Traditional saving and investing methods for baby-boomers are not even familiar to Gen Z and Millenials. Angela Miller-May, Chief Investment Officer, Illinois Municipal Retirement Fund said higher salaries and the desire to invest, personally and aggressively, are more important than pension plans that require staying with one employer “longer than they can fathom.” ESG is implemented into their processes, used as an assessment tool when hiring asset managers, with a lot of time spent promoting diversity. “It allows us to take a deeper look into how environmental, social and governance can really drive a strategy.”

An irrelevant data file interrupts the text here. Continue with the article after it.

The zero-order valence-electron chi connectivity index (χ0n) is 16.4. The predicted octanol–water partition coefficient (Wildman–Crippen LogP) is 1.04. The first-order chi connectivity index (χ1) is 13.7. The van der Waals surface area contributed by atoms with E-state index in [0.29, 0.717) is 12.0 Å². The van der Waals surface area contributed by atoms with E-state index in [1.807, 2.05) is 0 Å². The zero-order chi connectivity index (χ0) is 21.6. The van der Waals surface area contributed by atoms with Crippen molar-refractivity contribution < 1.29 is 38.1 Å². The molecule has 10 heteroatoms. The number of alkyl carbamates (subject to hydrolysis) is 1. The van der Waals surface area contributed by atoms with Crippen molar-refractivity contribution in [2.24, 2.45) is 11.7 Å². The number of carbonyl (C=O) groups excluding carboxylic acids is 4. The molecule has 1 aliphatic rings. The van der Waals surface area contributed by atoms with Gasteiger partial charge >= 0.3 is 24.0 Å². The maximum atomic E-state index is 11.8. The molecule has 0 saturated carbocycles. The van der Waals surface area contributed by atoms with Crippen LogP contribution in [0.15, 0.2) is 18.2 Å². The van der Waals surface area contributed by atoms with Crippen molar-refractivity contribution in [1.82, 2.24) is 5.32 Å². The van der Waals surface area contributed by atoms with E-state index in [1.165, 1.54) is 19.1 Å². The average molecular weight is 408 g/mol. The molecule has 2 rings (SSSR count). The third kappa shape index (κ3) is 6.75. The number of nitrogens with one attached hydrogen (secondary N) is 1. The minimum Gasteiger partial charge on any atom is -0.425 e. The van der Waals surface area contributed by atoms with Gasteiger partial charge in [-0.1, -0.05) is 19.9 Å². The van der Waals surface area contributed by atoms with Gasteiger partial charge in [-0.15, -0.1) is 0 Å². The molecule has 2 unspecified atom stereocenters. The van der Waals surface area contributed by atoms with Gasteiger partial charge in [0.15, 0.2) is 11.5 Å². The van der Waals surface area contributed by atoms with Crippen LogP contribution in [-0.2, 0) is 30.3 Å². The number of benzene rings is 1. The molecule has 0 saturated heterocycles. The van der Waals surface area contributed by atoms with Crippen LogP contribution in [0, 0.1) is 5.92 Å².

Shawn Cruz, Derivatives Strategy Director, TD Ameritrade said the newest investors are not trading as actively, but are not disengaging, either, and are thinking more holistically around the macro environment, some sitting on substantial profits from 2020-21. Retail investors across the board are moving away from single stocks to exchange traded products that tie in with macro themes. A huge difference over the past year is product development proliferation where, for example, “If you want to have upside exposure to crude oil, you can get that direct exposure. You don’t have to go through Exxon and hope they don’t have a fire, an outage or an oil spill.”